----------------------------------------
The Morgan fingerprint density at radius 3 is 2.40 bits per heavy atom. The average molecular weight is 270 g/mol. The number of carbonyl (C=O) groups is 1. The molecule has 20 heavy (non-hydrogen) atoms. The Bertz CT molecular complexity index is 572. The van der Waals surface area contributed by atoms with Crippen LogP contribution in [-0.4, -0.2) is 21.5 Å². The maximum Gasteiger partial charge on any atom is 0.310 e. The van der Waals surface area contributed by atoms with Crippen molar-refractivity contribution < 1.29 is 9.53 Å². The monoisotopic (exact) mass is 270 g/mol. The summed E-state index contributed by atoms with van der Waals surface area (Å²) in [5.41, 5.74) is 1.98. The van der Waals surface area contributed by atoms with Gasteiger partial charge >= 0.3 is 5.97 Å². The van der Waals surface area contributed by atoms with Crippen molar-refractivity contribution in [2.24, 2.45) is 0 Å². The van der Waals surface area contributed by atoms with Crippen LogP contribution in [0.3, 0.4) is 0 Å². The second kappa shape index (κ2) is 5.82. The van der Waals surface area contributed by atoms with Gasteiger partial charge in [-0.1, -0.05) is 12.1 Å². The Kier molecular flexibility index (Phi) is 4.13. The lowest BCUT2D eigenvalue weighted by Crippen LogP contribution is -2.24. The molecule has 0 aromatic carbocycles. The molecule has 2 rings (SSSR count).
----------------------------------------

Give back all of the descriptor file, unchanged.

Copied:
The Morgan fingerprint density at radius 3 is 2.40 bits per heavy atom. The average molecular weight is 270 g/mol. The number of carbonyl (C=O) groups is 1. The molecule has 20 heavy (non-hydrogen) atoms. The Bertz CT molecular complexity index is 572. The van der Waals surface area contributed by atoms with Crippen LogP contribution in [-0.4, -0.2) is 21.5 Å². The maximum Gasteiger partial charge on any atom is 0.310 e. The van der Waals surface area contributed by atoms with Crippen molar-refractivity contribution < 1.29 is 9.53 Å². The monoisotopic (exact) mass is 270 g/mol. The summed E-state index contributed by atoms with van der Waals surface area (Å²) in [5.41, 5.74) is 1.98. The van der Waals surface area contributed by atoms with Gasteiger partial charge >= 0.3 is 5.97 Å². The van der Waals surface area contributed by atoms with Crippen molar-refractivity contribution in [2.24, 2.45) is 0 Å². The van der Waals surface area contributed by atoms with Crippen LogP contribution in [0.3, 0.4) is 0 Å². The second kappa shape index (κ2) is 5.82. The van der Waals surface area contributed by atoms with Gasteiger partial charge in [-0.1, -0.05) is 12.1 Å². The Kier molecular flexibility index (Phi) is 4.13. The lowest BCUT2D eigenvalue weighted by Crippen LogP contribution is -2.24. The molecule has 0 aromatic carbocycles. The molecule has 2 rings (SSSR count).